Summary

General elections took place in October 2018. There is an increased risk of political and social unrest following the result, particularly in the border region with Venezuela where tensions are running high over immigration. On 17 and 18 August 2018, demonstrations in the city of Pacaraima turned violent with the crowds attacking refugee dwellings and property. See Demonstrations and civil unrest

On 16 February 2018, President Temer signed a decree putting the army in charge of security in Rio de Janeiro city and state. The police and army now both fall under the command of an army general. The army has previously been involved in security for the 2016 Olympics and since August 2017 in operations around some favelas. You are likely to see a police and military presence on the streets.

Levels of crime including violent crime are high, particularly in major cities. You should be particularly vigilant before and during the festive and Carnival periods. Bank card fraud is common. See Crime

The security situation is many favelas (shanty towns) is unpredictable, particularly in Rio de Janeiro. Any visit to a favela can be dangerous. We recommend that you avoid these areas in all cities, including ‘favela tours’ marketed to tourists and any accommodation, restaurants or bars advertised as being within a favela. See Favelas

185,858 British nationals visited Brazil in 2017. Despite high crime levels, most visits are trouble free.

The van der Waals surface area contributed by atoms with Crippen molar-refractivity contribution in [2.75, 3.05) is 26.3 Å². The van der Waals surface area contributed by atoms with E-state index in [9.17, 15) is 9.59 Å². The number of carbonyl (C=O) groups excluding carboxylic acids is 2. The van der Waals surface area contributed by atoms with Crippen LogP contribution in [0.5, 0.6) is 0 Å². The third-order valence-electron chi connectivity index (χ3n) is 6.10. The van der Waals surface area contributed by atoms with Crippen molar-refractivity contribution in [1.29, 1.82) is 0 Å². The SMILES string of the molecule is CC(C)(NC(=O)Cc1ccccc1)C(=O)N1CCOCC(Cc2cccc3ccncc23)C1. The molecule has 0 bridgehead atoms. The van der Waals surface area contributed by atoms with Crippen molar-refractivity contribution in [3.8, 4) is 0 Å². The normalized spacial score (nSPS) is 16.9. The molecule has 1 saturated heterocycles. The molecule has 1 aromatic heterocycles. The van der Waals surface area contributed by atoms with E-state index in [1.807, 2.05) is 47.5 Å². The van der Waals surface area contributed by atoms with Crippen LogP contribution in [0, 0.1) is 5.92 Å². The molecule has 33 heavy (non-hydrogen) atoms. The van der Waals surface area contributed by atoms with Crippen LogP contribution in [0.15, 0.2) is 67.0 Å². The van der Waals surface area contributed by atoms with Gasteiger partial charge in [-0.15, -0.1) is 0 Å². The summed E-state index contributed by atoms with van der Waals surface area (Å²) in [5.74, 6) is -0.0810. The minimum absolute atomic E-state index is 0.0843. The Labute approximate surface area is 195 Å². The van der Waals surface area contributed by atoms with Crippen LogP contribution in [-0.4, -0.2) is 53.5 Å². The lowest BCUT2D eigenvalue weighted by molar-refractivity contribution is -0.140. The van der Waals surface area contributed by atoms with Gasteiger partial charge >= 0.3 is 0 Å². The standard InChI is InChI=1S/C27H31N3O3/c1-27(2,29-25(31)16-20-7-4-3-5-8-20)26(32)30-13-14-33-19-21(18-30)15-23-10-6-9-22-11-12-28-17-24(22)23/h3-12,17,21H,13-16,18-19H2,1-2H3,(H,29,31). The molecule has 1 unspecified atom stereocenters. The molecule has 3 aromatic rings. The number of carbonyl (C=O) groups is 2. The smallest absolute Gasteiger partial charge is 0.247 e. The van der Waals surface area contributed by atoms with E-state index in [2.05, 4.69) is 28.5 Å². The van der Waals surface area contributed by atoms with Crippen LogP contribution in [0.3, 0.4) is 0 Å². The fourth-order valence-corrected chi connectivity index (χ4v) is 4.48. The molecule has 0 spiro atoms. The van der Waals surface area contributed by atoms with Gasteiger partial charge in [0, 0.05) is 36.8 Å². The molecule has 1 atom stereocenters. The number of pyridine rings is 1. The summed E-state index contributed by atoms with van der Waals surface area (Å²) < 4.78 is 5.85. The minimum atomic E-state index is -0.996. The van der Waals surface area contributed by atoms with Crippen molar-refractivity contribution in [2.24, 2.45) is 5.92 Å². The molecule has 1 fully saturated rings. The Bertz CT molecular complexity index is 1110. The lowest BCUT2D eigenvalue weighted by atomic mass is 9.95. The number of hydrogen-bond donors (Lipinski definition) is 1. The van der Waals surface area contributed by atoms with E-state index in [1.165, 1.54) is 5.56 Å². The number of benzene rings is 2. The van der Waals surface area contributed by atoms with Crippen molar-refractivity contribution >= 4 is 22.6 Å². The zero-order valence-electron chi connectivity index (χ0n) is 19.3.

There has been an increase in reported cases of yellow fever, particularly in the states of Rio de Janeiro, Sao Paulo and Minas Gerais. You should take steps to avoid mosquito bites and check the requirement for vaccination. See Health

UK health authorities have classified Brazil as having a risk of Zika virus transmission. Cases of dengue fever have also been reported, especially in the south-east and central-west of Brazil and cases of Chikungunya virus have been confirmed. You should take steps to avoid mosquito bites. For more information and advice, visit the website of the National Travel Health Network and Centre. See Health

Protests take place regularly across Brazil and often without warning. Roads and public transport are frequently severely disrupted. Avoid areas where demonstrations are taking place, monitor local media and follow the advice from the local authorities.

Brazil’s land border with Venezuela may be closed at short notice. You should monitor local media for updates and advice.

Terrorist attacks in Brazil can’t be ruled out. See Terrorism

If you’re a single parent or guardian travelling with a child, you may need additional documentation. See Entry requirements

Drug trafficking is widespread in Brazil, and incurs severe penalties. See Local laws and customs

The Overseas Business Risk service offers information and advice for British companies operating overseas on how to manage political, economic, and business security-related risks.

Take out comprehensive travel and medical insurance before you travel. The Money Advice Service can help you to consider the type of insurance you need. It is a free and independent service set up by government.

If you’re abroad and you need emergency help from the UK government, contact the nearest British embassy, consulate or high commission.